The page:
Unit 2 Assignment 1
From Key Performance Indicators to Process Improvement
How-To of Becoming Action Researchers
Key Performance Indicators (KPIs) gives the learner/researcher the ability to see the big picture using measurable procedures to improve an organization’s system. KPIs with an addition to system improvement agencies can assist in a company becoming more competitive and successful. This document will outline the Baldrige and AQIP Programs as system improvement agencies, while analyzing the difference between the study of organizational KPIs and the study of organizational processes. It will also focus on the difference between KPIs and system processes.
The Baldrige and AQIP Programs as System Improvement Agencies
Both of the systems, like the action research paradigm protocol model (ARPP), focus on improvement and not just absolute change. The improvements are made to create success for the organization as a whole. While both, AQIP Categories and the Baldrige framework, creates improvement within an organization, they also give focus to key performance indicators (KPIs).
The Baldrige Program
The Baldrige award process has a focus on “results, not procedures, tools, or organizational structure” (NIST, 2014) and requires a number of years of guided improvement and large-scale action research studies before an institution qualifies as an award winner. The program measures overall system performance using key performance indicators (KPIs).
With Baldrige having focused on measuring system performance, the AQIP program puts emphasis on the actual process and not the results. (AQIP, 2017) In contrast to the Baldrige award process, the Academic Quality Improvement Program (AQIP) focuses more on process than on results. Unlike Baldrige, the criteria of improvement is not on the KPIs but on the procedures.
KPIs are put in place to create a systematic change within an organization. (Capella, 2017) For example, the KPI of enrollment growth, the AQIP process will assess improvement in processes that contribute to enrollment, such as admission practices. They are usually constant and rigid while holding each fragment of the system accountable. This type of improvement can eventually lead the blame game because each part of the organization is measured through the KPIs success or failure.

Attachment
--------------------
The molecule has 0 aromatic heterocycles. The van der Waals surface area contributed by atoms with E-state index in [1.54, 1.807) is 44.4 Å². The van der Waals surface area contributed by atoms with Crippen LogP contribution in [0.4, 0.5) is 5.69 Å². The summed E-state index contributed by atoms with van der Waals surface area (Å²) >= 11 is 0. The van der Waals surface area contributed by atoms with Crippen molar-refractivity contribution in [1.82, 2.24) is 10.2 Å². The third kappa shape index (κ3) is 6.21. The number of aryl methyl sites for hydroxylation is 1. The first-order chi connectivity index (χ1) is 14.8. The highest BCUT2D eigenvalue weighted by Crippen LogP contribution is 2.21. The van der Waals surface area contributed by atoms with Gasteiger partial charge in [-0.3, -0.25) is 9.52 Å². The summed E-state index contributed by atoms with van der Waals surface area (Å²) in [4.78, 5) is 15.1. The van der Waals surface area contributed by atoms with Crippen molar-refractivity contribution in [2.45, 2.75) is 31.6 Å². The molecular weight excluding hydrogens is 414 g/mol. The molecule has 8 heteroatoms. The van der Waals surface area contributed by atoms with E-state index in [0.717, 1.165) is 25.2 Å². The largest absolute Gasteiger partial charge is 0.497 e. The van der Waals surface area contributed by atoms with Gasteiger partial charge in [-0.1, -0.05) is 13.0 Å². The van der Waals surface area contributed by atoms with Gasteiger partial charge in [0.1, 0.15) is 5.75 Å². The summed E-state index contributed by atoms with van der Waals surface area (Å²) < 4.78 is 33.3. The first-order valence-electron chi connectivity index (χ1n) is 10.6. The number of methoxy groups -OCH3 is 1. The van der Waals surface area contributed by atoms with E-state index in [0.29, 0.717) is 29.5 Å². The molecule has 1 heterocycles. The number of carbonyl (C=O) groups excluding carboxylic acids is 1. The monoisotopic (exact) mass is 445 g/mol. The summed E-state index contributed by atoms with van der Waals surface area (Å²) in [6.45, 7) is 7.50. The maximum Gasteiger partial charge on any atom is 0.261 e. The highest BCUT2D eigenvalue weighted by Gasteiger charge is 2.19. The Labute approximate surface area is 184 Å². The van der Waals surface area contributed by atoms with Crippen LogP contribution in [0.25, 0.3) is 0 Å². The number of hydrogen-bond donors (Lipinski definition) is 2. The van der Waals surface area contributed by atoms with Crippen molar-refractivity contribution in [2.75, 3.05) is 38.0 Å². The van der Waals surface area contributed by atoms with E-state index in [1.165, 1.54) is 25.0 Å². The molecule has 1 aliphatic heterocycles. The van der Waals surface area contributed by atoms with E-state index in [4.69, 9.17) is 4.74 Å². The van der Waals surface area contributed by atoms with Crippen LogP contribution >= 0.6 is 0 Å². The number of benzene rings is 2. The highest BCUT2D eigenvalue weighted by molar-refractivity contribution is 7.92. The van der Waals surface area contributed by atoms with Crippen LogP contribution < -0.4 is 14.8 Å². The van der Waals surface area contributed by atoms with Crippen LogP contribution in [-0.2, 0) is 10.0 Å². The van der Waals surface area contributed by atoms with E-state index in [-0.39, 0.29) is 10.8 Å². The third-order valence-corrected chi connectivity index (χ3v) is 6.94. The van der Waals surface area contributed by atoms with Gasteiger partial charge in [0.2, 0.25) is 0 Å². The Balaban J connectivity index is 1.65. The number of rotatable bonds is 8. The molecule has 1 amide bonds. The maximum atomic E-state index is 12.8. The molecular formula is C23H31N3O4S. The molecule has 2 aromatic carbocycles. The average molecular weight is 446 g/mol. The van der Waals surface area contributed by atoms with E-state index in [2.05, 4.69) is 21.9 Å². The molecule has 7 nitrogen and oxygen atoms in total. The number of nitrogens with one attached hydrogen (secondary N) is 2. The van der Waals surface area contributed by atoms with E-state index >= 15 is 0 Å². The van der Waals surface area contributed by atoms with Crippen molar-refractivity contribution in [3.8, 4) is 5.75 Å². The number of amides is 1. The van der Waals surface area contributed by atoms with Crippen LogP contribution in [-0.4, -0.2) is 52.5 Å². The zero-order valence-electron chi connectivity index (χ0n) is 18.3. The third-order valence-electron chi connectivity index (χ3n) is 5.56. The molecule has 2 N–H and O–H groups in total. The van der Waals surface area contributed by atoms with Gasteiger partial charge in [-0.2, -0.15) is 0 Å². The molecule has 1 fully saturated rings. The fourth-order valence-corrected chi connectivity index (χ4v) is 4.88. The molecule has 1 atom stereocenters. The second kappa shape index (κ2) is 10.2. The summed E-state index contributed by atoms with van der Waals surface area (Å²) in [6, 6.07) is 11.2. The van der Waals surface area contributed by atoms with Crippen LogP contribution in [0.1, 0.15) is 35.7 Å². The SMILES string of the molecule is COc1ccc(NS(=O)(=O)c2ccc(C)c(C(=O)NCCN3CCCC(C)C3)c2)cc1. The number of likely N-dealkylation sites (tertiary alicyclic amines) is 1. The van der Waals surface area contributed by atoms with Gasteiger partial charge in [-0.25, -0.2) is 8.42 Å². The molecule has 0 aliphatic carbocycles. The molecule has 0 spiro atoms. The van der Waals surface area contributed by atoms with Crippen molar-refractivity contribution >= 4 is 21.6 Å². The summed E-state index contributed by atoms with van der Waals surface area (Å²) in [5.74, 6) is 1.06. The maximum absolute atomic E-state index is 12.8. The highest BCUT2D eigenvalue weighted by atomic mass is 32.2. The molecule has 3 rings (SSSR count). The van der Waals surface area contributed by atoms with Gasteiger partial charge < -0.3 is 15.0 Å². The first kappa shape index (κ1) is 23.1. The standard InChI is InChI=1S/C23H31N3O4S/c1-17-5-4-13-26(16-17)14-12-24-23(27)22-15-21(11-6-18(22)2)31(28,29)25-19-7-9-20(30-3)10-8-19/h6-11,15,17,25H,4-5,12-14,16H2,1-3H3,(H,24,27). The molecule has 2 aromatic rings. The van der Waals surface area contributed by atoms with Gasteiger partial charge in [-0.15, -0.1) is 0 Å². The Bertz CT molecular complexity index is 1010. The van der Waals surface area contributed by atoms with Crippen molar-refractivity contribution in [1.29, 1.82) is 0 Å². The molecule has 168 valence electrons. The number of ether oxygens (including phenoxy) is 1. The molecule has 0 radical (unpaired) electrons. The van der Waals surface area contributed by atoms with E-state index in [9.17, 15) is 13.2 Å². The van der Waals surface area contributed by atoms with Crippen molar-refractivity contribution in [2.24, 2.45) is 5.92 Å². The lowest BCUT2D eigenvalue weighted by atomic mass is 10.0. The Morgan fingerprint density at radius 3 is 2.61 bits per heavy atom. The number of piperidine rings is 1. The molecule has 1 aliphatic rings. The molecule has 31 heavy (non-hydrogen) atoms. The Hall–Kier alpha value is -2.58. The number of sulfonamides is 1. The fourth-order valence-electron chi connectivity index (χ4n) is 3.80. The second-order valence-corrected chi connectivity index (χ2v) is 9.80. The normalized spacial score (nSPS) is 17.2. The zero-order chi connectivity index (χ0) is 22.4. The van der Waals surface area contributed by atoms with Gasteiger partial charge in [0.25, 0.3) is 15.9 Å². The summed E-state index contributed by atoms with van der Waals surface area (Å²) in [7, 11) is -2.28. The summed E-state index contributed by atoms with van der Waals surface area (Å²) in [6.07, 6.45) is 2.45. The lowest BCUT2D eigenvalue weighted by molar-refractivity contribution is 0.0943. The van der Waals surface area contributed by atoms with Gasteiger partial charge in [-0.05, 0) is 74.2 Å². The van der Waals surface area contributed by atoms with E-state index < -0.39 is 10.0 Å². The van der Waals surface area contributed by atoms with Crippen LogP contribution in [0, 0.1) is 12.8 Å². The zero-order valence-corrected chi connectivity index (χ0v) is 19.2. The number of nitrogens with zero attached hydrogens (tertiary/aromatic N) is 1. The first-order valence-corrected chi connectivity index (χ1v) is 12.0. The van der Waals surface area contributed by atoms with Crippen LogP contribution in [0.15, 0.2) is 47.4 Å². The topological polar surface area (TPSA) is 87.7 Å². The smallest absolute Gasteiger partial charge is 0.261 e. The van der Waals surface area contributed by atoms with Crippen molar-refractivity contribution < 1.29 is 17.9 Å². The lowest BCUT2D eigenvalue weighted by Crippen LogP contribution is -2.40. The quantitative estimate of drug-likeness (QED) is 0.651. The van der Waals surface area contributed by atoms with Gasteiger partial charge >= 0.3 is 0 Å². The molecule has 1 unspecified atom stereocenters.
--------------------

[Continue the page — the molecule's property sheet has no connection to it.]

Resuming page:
System process improvement does not separate success or failure. Improvement shifts from parts to whole and the mind-set of viewing all parts of the organization as active participants in creating success for the company. For example, the systems process includes an increase of production. Every facet of the organizations is included to reach this goal.
The Difference Between a Study of Organizational Key Performance Indicators and a Study of Organizational Processes
KPIs only provide you with measurable data. They do not provide the avenue on how to address the statistics once they have been collected. The organizational process provides paths for improvement through the learning process. For example, Goncalves (2012) suggests that in “building and maintaining a learning organization you must look for traits, nurture some of them and eliminate others, so you can bridge the knowledge gap in the organization, to allow a successful knowledge transfer into action, from know-how to how-to” (p. 23).
Conducting an Action Research (AR) capstone project and having only one cycle is like swinging with a double edged sword! On one hand it would be less work and beneficial in learning how to identify problems, collecting and analyzing data, and communicating the results. While, only completing one cycle, there would not be enough data to completely solve the problem. (Stringer, 2014) The samples or the individuals that are a part of the study have to be numerous and wide-ranging to be considered reliable. The Multi-Cycle Action would be an extension of the capstone project. Incorporating the Baldrige and AQIP programs as systems improvements would be the perfect layout to extend the capstone into a multi-cycle AR project
AQUIP Categories. (2017). Retrieved from http://www.hlcommission.org/Accreditation/aqip-
National Institute of Standards and Technology. (2014). About the 2013–2014 Baldrige criteria
for performance excellence. Retrieved from
Stringer, E. (2014). Action research (4th ed.). Los Angeles, CA: SAGE Publications. ISBN: